I'm kicking off the feature with the talented Karen Casey-Smith, who is a member of Photographers of Etsy (POE). What drew me to Karen's shop was her incredible flower mandalas. As a nature photographer myself, I was mesmerized with the way Karen was able to take her flower photographs and transform them into another work of art.
But I'll let Karen take it from here.
Jen: How did you begin photographing flowers and nature?
Karen: I've always loved flowers and plants, and am a bit of a gardener. It was really because of my flower mandalas that I became serious about photography. Once I'd made a few of them, I wanted more photos for material to create more mandalas. After my first day shooting at the Chicago Botanic Garden, I was in love with photography. Flowers are so incredible and inspiring.
Originally the images I photographed were only taken with the thought of being material to make mandalas, not for stand alone images. Once I got them into my computer, I thought many were beautiful photos in their own right. I think they turned out well because I was in love with everything I photographed. :)
Eckhart Tolle, in his book A New Earth, speaks so elegantly of flowers:
"Seeing beauty in a flower could awaken humans, however briefly, to the beauty that is an essential part of their own innermost being, their true nature. The first recognition of beauty was one of the most significant events in the evolution of human consciousness. The feelings of joy and love are intrinsically connected to that recognition. Without fully realizing it, flowers would become for us an expression in form of that which is most high, most sacred, and ultimately formless within ourselves. Flowers, more fleeting, more ethereal, and more delicate than the plants out of which they emerged, would become like messengers from another realm, like a bridge between the world of physical forms and the formless."
Isn't that wonderful? That expresses my feeling for flowers better than I could have said it myself.
Jen: Is photography your "day" job or something you do on the side?
Karen: Right now photography is a huge part of my creative endeavors, and that is my day job. I have to say I could not do this without my husband's support. I'm really lucky. The business side of things is still pretty new to me, so I'm in the process of building this into a financial success. I'm learning as I go and study an incredible amount! There's much to learn about business and marketing, continuing to develop my photography skills, color management, and the incredibly deep Photoshop.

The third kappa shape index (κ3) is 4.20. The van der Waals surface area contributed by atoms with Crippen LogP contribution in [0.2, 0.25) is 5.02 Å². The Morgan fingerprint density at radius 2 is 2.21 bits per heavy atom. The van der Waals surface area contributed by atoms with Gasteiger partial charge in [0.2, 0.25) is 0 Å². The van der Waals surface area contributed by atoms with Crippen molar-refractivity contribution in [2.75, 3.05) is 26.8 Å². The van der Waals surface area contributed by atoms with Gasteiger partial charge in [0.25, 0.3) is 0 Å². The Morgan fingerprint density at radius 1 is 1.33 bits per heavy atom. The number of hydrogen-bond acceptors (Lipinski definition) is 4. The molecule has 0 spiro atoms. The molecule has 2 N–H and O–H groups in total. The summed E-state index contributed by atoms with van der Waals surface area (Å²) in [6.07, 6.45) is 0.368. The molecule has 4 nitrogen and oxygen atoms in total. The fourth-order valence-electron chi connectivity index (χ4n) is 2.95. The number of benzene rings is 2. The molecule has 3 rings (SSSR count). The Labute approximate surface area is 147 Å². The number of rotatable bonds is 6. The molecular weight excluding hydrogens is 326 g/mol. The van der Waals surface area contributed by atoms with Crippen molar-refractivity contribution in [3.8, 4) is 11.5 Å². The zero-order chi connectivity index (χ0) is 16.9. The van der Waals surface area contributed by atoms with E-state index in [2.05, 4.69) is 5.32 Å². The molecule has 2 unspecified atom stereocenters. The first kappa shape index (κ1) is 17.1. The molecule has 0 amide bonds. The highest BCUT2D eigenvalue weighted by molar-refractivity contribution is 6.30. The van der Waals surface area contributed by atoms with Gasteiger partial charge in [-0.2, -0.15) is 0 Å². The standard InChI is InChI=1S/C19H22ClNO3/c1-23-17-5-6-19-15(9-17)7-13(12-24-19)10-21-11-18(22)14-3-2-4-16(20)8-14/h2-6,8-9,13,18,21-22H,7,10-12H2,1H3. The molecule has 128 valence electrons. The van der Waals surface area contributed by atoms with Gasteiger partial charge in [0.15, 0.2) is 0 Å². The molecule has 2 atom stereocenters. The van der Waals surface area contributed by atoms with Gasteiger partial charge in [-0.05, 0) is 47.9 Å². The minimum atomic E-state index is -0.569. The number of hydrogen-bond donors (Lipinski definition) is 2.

I've always enjoyed making art and working in different mediums including drawing, watercolor, ink, calligraphy, colored pencils, Photoshop, Illustrator and photography. The dream is not something I hold out as a goal but try to experience as a reality. I don't know if it's the same for other artists as it is for me, but time seems to stop when I'm creating new work.
Karen: Since I first read Judith Cornell's book Mandala in 1995, my work has primarily been in the mandala form, first in colored pencils and now with flower photographs. Mandalas combine my two great interests, that of creating art and healing. Mandalas are used as a healing and transforming art in cultures around the world. It is always an amazing experience, and a delightful surprise to see the patterns that emerge while making the flower mandalas.
For many years now, I've been involved in energy healing and balancing, using Tai Chi, Reiki, Acupressure, plus other systems. All of these things influence and infuse my work. Each mandala carries its own vibrational frequency, and assists in bringing balance and more of that energy into your life. They bring in healing energy where they are displayed and to whoever wears or views them.
Whatever you choose to surround yourself with affects you on multiple levels.
Karen: When I first saw flower mandalas, I felt compelled to try making one myself! To begin with, I simply cut out interesting sections of a picture I'd taken of a hollyhock growing in the front yard, and started pasting them together in Photoshop. The blue mandala called Communion (seen at left), was my first flower mandala. It has well over fifty layers. That's the only one made in that way! After that, I did a Google search and found that others were using templates to help create them, so I made a set of my own. I work intuitively when deciding which flowers to use and how to place them. I use Photoshop masking most often to create the interesting outside edges.
Jen: How did you discover Etsy?
Karen: One of my very best friends, the extremely talented L. Michelle Johnson, e-mailed me the link. She said she had found this website (Etsy) and thought of me. She's also the person who first made me aware of flower mandalas!
Jen: Do you have any advice for other photographers or Etsians?
Karen: It's well worth the time to learn about the printmaking process and color management, from calibrating your monitor and devices to using color profiles, to insure that you have quality prints that match your vision.
Do your work with a feeling of gratitude, and keep touch with why you love it, and why you chose it. This way it will always be an adventure, alway be fresh.
Check out more of Karen's work here: